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Chapter 3: Safety, Discrimination & Harassment

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Safety Resources

Safety is something all journalists worry about, but women face additional threats with gender-based violence, harassment, discrimination in the newsroom and in the field, and disproportionate online attacks. Below are some resources to improve security for women in the industry.

Read the resources on the safety of women journalists by UNESCO, or the organization’s 2022 report The Chilling: What More Can News Organizations Do to Combat Gendered Online Violence? UNESCO also has a newsletter worth subscribing to.

How to Report Safely: Strategies for Women Journalists & Their Allies, is a free and self-paced online course from the Knight Center.

How to Report Safely — Resources for Women Journalists, Newsrooms, and Allies is a video on YouTube. Also in French and Spanish. (UNESCO, Knight Center, IWMF)

Physical Safety: Solo Reporting and Physical Safety: Mitigating Sexual Violence are resources created in 2019 by the Committee to Protect Journalists. CPJ conducted a survey on safety issues facing women journalists in the US and Canada, described in this blog post. The new sections are additions to the CPJ Safety Notes collection, which buttresses its Journalist Security Guide.

The International Women’s Media Foundation has set up an Emergency Fund to assist women journalists with legal and medical bills, as well as relocation costs. 

GIJN has compiled a general resource page of safety guides and organizations that provide aid to journalists in danger. Assistance ranges from medical and legal aid to moving a journalist out of the country where their safety is threatened.

The European Center for Press & Media Freedom has launched an alarm center where women media workers can report attacks via encrypted messaging and seek help. “Women staff will read your report confidentially,” those who run the scheme promise.

Coalition Against Online Violence (CAOV) is made up of 45 journalism and online security organizations that support women journalists facing online harassment.

Safety of Women Journalists a resource guide by Free Press Unlimited.

The International Federation of Journalists is working with the International Labour Organization on a campaign to stop violence against women journalists. Resources include toolkits, publications, and links to relevant policies. The IFJ provides support and resources to directly address problems and to pressure local governments for meaningful change. In November of 2019, IFJ launched guidelines to fight back collectively against online trolling of women journalists.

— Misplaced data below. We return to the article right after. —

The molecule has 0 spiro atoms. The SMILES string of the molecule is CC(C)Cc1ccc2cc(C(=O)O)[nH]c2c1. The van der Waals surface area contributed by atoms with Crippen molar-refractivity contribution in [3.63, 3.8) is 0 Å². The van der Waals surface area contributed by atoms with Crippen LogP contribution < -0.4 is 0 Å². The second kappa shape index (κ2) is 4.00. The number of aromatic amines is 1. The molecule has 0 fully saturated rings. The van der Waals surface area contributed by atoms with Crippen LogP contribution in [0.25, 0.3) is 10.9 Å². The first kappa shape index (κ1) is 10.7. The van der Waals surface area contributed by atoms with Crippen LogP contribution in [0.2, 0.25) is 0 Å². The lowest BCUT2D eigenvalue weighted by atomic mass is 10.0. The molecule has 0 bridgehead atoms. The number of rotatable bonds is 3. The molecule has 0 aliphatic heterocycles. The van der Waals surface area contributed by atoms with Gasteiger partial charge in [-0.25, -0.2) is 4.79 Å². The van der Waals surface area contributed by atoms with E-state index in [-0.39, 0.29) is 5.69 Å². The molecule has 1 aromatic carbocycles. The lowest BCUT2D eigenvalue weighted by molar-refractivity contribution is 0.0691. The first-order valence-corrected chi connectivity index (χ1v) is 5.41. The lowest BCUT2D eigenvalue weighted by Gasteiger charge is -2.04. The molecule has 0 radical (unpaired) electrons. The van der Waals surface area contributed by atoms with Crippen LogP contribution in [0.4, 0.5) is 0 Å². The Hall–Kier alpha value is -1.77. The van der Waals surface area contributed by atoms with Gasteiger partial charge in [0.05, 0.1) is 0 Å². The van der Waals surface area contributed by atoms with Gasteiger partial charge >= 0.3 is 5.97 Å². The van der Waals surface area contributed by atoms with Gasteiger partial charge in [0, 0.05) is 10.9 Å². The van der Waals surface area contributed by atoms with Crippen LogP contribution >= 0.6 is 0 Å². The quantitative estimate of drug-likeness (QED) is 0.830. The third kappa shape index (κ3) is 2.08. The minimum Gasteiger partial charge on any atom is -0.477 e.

We now know that self-care can be as important for safety and well-being as security measures. To minimize burnout, mitigate trauma and boost your focus, check out these yoga videos from the IWMF for morning and evening practice, designed specifically for women journalists. is a global campaign that offers “online pest control for journalists,” focusing on women and specializing in identification, mitigation, and reporting of online threats and harassment. They also have resources and training specific to women journalists.

PEN America has an Online Harassment Field Manual with practical tools and tactics to defend against online hate and harassment. PEN describes the manual as “a one-stop shop of advice, guidance, and resources on cyber-stalking, doxing, hateful speech, and other forms of digital harassment.” In addition to universal advice on “what to do,” the resource includes information on relevant US state laws.

The Byte Back campaign was launched in 2016 by the International Federation of Journalists and partner organizations in the Asia Pacific region to stop cyber-bullying and online harassment of women journalists. The campaign provides resources, tactics, and support to combat online harassment and trolling.

Access Now’s Digital Security Helpline works with individuals and organizations around the world, free of charge. They can help improve digital security practices and provide rapid-response emergency assistance within two hours in English, Spanish, French, German, Portuguese, Russian, the Austronesian language Tagalog, Arabic, and Italian.

digital security for women


A DIY Guide to Feminist Cybersecurity covers tools for blocking online tracking, circumvention and anonymity tools, defending against malware, strong authentication practices, privacy on social media, as well as device and communication encryption (Spanish version).

Speak Up & Stay Safe(r): A Guide to Protecting Yourself From Online Harassment, by Feminist Frequency, describes tactics for combating doxxing, privacy on social media and gaming platforms, compartmentalization practices, strengthening authentication security, personal website security, physical mail privacy, and related advice.

Alerta Machitroll is a Colombia-based Spanish-language campaign launched by Fundación Karisma in 2015 to combat violence against women in the digital environment. The group provides an Alert Generator and self-help strategies to fight online harassment with humor.

The Crash Override Network’s resource center lists tools, guides, and services useful in instances of online abuse, including doxing and non-consensual intimate images, and protection for personal data, passwords, and devices.